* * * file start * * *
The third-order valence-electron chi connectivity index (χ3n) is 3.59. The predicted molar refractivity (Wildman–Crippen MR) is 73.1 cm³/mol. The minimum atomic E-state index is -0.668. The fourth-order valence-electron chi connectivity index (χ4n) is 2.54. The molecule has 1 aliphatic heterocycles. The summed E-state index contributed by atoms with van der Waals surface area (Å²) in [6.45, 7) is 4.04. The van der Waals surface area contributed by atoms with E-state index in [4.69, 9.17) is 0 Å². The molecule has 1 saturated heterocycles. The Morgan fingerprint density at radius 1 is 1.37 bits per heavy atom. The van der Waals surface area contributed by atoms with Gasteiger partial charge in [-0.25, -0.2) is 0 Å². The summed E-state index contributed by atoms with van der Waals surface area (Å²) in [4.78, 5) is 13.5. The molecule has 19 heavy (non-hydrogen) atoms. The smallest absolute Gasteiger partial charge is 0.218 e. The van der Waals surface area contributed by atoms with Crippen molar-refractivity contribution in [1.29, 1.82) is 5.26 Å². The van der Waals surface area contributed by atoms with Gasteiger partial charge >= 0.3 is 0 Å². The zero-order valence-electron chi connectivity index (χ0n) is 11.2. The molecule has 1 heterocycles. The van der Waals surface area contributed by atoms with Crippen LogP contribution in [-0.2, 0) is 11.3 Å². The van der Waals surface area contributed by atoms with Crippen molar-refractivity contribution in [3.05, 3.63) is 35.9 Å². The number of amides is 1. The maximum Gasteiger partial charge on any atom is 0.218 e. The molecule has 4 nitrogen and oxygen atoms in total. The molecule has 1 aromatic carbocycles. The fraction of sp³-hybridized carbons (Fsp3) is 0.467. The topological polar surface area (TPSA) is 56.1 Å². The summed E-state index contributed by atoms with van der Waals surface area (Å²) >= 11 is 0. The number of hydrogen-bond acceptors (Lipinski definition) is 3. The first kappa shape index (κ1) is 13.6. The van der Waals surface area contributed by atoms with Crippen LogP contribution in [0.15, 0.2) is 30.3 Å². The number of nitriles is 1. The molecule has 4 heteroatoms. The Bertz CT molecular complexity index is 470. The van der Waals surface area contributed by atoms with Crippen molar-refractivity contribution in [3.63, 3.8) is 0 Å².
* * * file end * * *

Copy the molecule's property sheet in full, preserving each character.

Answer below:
The third-order valence-electron chi connectivity index (χ3n) is 3.59. The predicted molar refractivity (Wildman–Crippen MR) is 73.1 cm³/mol. The minimum atomic E-state index is -0.668. The fourth-order valence-electron chi connectivity index (χ4n) is 2.54. The molecule has 1 aliphatic heterocycles. The summed E-state index contributed by atoms with van der Waals surface area (Å²) in [6.45, 7) is 4.04. The van der Waals surface area contributed by atoms with E-state index in [4.69, 9.17) is 0 Å². The molecule has 1 saturated heterocycles. The Morgan fingerprint density at radius 1 is 1.37 bits per heavy atom. The van der Waals surface area contributed by atoms with Gasteiger partial charge in [-0.25, -0.2) is 0 Å². The summed E-state index contributed by atoms with van der Waals surface area (Å²) in [4.78, 5) is 13.5. The molecule has 19 heavy (non-hydrogen) atoms. The smallest absolute Gasteiger partial charge is 0.218 e. The van der Waals surface area contributed by atoms with Crippen molar-refractivity contribution in [1.29, 1.82) is 5.26 Å². The van der Waals surface area contributed by atoms with Gasteiger partial charge >= 0.3 is 0 Å². The zero-order valence-electron chi connectivity index (χ0n) is 11.2. The molecule has 1 heterocycles. The van der Waals surface area contributed by atoms with Crippen LogP contribution in [-0.2, 0) is 11.3 Å². The van der Waals surface area contributed by atoms with Crippen molar-refractivity contribution in [3.05, 3.63) is 35.9 Å². The number of amides is 1. The maximum Gasteiger partial charge on any atom is 0.218 e. The molecule has 4 nitrogen and oxygen atoms in total. The molecule has 1 aromatic carbocycles. The fraction of sp³-hybridized carbons (Fsp3) is 0.467. The topological polar surface area (TPSA) is 56.1 Å². The summed E-state index contributed by atoms with van der Waals surface area (Å²) >= 11 is 0. The number of hydrogen-bond acceptors (Lipinski definition) is 3. The first kappa shape index (κ1) is 13.6. The van der Waals surface area contributed by atoms with Crippen LogP contribution in [0.15, 0.2) is 30.3 Å². The number of nitriles is 1. The molecule has 4 heteroatoms. The Bertz CT molecular complexity index is 470. The van der Waals surface area contributed by atoms with Crippen molar-refractivity contribution in [3.63, 3.8) is 0 Å².